I Love Fine Wine – A Dalton Merlot From Israel

Quite recently I reviewed an upscale Israeli Chardonnay, which wasn’t Kosher. Now I am changing the grape color, changing the price range, and changing the wine’s Kosher status while keeping its country of production. The Dalton winery was established in 1995. They went very quickly from 20, 000 to 800, 000 bottles a year. The vineyard is located about 800-900 meters (more than 2500 feet) above sea level on a volcanic plateau. The tasting room is open six days a week and the winery’s web site has lots of interesting links. Today’s companion wine is a Chilean wine at less that half the price.

OUR WINE REVIEW POLICY All wines that we taste and review were purchased at the full retail price.

Wine Reviewed Dalton Winery Safsufa Vineyards Merlot KPM 2010 14.5% alcohol about $22.

There were no marketing materials so let’s start with the back label. “From a selection of our finest vineyards, this Merlot is a soft smooth wine with a deep purple color and a vibrant bouquet of cherries and homemade jam. The nose is further balanced by spicy shades of vanilla and turmeric. Serve at 16-18 degrees C (about 61-64.5 degrees F).” And now for my review.

At the first sips this wine offered plums and some metal. It provided a good balance of acidity and tannins. When paired with crunchy coated Cuban-style peanuts the liquid lengthened. Its acidity stepped up without overdoing it. The meal’s centerpiece, a barbecued chicken leg, rendered the wine long. I sensed some metal and good, really grease-cutting, acidity in my glass. In the face of fried rice the Merlot was dark and mouth filling, dark and long. Dessert was a square or two of Praline filled Bitter-Sweet Swiss chocolate, which rendered out Israeli friend round and dark.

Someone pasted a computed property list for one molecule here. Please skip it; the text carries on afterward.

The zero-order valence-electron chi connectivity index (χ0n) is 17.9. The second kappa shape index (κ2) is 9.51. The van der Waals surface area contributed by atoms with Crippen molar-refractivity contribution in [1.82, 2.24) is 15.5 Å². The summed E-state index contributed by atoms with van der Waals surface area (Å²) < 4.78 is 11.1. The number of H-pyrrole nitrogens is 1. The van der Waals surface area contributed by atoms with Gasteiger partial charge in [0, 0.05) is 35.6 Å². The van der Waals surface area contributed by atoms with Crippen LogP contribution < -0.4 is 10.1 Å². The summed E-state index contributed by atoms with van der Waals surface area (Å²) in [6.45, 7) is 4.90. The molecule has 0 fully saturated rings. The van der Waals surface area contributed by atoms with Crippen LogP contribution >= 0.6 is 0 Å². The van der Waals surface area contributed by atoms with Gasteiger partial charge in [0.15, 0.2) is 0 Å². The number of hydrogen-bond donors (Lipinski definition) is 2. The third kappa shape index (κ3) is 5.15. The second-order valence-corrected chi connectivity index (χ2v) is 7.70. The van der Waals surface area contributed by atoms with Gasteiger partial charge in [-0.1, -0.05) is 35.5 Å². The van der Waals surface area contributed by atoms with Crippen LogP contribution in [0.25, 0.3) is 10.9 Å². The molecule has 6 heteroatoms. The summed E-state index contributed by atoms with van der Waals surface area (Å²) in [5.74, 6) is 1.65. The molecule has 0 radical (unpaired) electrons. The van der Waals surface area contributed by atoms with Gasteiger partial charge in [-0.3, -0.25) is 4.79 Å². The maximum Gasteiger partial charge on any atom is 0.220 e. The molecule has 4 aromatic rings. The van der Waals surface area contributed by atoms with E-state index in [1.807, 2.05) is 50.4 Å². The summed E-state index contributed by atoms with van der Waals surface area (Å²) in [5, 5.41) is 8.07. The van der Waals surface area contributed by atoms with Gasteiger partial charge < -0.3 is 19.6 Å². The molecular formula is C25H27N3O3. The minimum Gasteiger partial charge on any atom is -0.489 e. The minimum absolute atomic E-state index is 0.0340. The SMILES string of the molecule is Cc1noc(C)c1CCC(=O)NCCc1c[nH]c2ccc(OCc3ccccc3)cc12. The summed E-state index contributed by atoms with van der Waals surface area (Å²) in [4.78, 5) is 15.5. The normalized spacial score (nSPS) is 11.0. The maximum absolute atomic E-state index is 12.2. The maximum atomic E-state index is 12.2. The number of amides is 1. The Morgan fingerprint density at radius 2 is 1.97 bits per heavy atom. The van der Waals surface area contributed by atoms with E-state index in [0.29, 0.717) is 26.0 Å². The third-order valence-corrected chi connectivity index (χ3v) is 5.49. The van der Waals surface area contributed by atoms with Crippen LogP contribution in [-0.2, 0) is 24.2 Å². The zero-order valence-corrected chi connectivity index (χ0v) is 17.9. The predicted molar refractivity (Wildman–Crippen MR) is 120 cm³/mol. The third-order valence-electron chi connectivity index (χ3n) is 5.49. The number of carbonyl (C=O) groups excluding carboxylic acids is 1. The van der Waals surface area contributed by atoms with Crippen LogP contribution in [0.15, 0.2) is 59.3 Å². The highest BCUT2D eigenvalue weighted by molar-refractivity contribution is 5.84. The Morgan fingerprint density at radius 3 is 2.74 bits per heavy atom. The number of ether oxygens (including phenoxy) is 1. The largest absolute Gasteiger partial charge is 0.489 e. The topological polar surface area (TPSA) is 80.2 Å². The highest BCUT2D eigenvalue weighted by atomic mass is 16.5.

The next meal consisted of boxed pancakes that contained spinach, potatoes, onions, and spices. In response the libation was mouth filling with great balance and great fruit. When I added generous dollops of 10% yoghurt (none of that thin 0% stuff for me) the only difference in this drink was its increased acidity. Chocolate mints rendered the Dalton minty and refreshing. Then came fresh blackberries. Now the wine was long and woody with both fine tannins and acidity.

The final meal also came out of a box. It was a shepherd’s pie. In response the liquid was metallic and excessively sweet. Zesty guacamole attempted to cut the sugar and I tasted bits of black cherries in my glass. Generous amounts of Chinese hot sauce on the pie diminished the wine’s sugar, but not as much as I would have liked.

Final verdict. I always thought that Daltons wines were a good buy. Note the use of the past tense. This wine was no better than their $15 offerings.

Levi Reiss has authored or co-authored ten computer and Internet books, but definitely prefers drinking fine wine. He teaches computer classes at an Ontario French-language community college. His global wine website www.theworldwidewine.com features a weekly review of $10 wines. Visit his Italian wine website www.theitalianwineconnection.com .

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